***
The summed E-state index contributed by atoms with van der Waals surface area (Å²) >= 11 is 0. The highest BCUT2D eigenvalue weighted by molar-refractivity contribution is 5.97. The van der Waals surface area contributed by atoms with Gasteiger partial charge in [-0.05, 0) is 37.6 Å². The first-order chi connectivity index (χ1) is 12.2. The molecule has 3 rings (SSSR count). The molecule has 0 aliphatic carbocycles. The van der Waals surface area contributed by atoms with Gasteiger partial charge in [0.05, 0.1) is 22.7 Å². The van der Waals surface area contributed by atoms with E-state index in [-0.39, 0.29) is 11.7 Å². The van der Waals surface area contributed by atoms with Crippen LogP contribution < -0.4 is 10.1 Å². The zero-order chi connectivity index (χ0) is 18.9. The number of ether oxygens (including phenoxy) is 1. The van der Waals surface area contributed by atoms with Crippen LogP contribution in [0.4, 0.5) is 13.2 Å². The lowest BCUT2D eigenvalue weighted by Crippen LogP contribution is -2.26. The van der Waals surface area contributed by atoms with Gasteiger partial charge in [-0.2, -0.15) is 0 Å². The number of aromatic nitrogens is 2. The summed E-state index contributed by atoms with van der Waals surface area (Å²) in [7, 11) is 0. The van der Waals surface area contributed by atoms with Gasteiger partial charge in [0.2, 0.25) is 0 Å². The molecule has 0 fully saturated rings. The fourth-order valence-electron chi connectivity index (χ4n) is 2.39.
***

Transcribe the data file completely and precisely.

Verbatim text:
The summed E-state index contributed by atoms with van der Waals surface area (Å²) >= 11 is 0. The highest BCUT2D eigenvalue weighted by molar-refractivity contribution is 5.97. The van der Waals surface area contributed by atoms with Gasteiger partial charge in [-0.05, 0) is 37.6 Å². The first-order chi connectivity index (χ1) is 12.2. The molecule has 3 rings (SSSR count). The molecule has 0 aliphatic carbocycles. The van der Waals surface area contributed by atoms with Gasteiger partial charge in [0.05, 0.1) is 22.7 Å². The van der Waals surface area contributed by atoms with E-state index in [-0.39, 0.29) is 11.7 Å². The van der Waals surface area contributed by atoms with Crippen LogP contribution < -0.4 is 10.1 Å². The zero-order chi connectivity index (χ0) is 18.9. The number of ether oxygens (including phenoxy) is 1. The van der Waals surface area contributed by atoms with Crippen LogP contribution in [0.4, 0.5) is 13.2 Å². The lowest BCUT2D eigenvalue weighted by Crippen LogP contribution is -2.26. The van der Waals surface area contributed by atoms with Gasteiger partial charge in [-0.2, -0.15) is 0 Å². The number of aromatic nitrogens is 2. The summed E-state index contributed by atoms with van der Waals surface area (Å²) in [7, 11) is 0. The van der Waals surface area contributed by atoms with Gasteiger partial charge in [0.2, 0.25) is 0 Å². The molecule has 0 fully saturated rings. The fourth-order valence-electron chi connectivity index (χ4n) is 2.39.